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Yvor Winters was born in Chicago in 1900 and died Palo Alto, California in 1968. He was studying at the University of Chicago when he was diagnosed as tubercular and had to relocate to Santa Fe, New Mexico, for his health. His early experimental poems, the striking one-line works in the imagist mode as well as the formalist works of his first two books, published in 1921 and 1922, were all written at a tuberculosis sanitarium. In 1923-24 he taught in the grade school and high school in the coal-mining camp towns of Madrid, and Cerillo, New Mexico. About that experience he remarked, in an introduction to his early poems, in 1966: "Accidents, many fatal, were common in the mines, from ... more »
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Yvor Winters PoemsAt The San Francisco Airport
This is the terminal: the light
Gives perfect vision, false and hard;... more »
I, one who never speaks,
Listened days in summer trees,
Each day a rustling leaf.... more »
A Song In Passing
Where am I now? And what
Am I to say portends?
Death is but death, and not
The most obtuse of ends.... more »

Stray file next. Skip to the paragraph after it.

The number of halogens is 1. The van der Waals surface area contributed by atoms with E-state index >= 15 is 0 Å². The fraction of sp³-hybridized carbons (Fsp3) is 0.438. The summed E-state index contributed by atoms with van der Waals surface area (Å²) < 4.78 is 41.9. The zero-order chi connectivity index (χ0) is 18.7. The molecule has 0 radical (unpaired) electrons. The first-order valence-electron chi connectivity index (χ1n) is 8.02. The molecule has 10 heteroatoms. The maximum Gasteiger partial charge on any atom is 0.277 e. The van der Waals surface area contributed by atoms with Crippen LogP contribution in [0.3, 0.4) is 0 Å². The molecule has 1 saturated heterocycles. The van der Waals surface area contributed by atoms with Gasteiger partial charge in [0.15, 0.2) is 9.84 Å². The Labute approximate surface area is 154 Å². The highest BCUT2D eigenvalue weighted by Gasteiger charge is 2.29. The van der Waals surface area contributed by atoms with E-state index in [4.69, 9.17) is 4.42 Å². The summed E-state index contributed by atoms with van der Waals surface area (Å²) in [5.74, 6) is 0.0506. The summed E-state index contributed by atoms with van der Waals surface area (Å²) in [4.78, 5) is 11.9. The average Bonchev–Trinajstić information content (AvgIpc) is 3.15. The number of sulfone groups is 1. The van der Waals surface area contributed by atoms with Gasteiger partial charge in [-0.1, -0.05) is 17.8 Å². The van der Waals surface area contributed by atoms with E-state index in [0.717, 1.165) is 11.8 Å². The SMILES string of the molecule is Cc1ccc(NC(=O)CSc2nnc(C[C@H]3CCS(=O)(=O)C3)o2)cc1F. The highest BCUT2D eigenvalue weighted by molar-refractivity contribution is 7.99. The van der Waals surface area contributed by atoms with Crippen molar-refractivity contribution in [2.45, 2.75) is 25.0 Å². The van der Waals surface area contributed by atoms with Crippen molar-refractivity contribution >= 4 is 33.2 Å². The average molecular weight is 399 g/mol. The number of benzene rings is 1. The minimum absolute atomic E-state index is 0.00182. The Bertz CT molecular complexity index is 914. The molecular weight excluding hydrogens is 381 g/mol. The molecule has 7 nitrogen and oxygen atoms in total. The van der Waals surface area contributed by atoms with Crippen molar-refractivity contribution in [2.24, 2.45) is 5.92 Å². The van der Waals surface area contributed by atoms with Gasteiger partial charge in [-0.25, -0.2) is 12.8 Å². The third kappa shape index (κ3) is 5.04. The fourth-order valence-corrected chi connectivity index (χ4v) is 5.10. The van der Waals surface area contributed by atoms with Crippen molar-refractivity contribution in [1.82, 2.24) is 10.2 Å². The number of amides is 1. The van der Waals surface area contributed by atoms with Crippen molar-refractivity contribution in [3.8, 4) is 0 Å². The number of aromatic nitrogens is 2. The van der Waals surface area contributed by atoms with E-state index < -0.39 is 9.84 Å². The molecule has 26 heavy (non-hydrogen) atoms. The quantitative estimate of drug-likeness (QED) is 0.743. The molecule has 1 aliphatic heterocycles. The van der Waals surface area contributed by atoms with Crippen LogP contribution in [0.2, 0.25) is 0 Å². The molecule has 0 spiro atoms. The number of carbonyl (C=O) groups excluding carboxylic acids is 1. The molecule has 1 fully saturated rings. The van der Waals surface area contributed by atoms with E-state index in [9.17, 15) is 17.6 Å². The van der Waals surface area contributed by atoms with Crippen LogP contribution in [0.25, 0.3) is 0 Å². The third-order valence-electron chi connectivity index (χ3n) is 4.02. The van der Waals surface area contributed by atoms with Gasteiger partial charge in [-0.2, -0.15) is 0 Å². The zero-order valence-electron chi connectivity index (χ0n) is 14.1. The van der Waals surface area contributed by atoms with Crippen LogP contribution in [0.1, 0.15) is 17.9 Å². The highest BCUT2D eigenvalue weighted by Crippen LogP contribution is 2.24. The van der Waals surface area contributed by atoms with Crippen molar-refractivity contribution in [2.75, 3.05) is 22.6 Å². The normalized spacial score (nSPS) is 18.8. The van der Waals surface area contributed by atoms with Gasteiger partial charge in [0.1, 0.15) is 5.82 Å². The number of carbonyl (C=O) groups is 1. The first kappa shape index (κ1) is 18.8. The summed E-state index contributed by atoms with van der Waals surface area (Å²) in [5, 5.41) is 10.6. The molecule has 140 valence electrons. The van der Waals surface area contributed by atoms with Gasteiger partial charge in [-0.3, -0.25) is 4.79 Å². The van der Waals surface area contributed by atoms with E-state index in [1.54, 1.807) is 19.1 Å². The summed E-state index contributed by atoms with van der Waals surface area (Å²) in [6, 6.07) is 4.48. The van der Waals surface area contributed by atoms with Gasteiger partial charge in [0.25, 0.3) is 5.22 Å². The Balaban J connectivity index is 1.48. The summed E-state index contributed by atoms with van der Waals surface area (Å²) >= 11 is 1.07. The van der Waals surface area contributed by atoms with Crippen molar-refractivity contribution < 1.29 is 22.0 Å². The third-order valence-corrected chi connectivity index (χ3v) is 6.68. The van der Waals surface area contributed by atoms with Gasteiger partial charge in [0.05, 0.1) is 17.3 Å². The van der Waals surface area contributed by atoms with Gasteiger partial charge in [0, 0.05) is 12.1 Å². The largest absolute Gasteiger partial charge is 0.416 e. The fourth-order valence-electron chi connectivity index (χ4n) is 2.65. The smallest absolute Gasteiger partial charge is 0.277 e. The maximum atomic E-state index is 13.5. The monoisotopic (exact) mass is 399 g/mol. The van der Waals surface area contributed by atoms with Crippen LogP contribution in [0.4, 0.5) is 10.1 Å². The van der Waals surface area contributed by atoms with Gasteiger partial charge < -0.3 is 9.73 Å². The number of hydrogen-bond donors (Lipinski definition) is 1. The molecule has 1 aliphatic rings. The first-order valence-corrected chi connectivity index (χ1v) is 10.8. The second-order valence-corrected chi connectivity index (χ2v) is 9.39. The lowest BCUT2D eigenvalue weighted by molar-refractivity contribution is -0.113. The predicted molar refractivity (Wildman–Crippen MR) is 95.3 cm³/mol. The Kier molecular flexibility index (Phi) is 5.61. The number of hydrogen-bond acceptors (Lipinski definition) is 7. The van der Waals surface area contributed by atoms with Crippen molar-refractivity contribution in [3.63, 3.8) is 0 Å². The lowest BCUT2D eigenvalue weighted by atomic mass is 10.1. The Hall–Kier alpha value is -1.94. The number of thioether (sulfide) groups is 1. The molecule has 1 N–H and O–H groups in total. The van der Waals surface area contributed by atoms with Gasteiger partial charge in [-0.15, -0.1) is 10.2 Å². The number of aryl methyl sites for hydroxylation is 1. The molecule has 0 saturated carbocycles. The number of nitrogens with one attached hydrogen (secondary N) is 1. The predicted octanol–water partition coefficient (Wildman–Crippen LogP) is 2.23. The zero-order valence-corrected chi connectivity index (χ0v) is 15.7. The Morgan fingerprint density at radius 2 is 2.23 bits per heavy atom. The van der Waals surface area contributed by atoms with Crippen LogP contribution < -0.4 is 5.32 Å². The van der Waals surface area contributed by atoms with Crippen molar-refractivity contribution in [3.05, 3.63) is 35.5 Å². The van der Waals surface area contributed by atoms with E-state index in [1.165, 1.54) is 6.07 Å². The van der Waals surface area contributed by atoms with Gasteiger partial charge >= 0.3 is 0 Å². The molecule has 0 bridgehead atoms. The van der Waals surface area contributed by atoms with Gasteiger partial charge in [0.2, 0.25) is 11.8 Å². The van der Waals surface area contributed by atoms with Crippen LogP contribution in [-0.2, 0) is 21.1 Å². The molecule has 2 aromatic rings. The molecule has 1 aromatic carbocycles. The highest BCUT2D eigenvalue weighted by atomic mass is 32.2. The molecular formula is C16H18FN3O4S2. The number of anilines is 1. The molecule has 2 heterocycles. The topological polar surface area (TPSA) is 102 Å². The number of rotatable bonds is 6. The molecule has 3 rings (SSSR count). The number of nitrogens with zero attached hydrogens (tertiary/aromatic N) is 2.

And walked among
Chrysanthemums,... more »
Sonnet To The Moon
Now every leaf, though colorless, burns bright
With disembodied and celestial light,
And drops without a movement or a sound
A pillar of darkness to the shifting ground.... more »
By The Road To The Air Base
The calloused grass lies hard
Against the cracking plain:
Life is a grayish stain;
The salt-marsh hems my yard.... more »
The Empty Hills
The grandeur of deep afternoons,
The pomp of haze on marble hills,
Where every white-walled villa swoons
Through violence that heat fulfills,... more »
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And walked among
The earthy blossoms.
My very breath
In nights of study,
And page by page
I came on spring.
The rats run on the roof,
These words come hard---
Sadder than cockcrow
In a dreamless, earthen sleep.
The Christ, eternal
In the scented cold; my love,
Her hand on the sill
White, as if out of earth;
And spring, the sleep of the dead.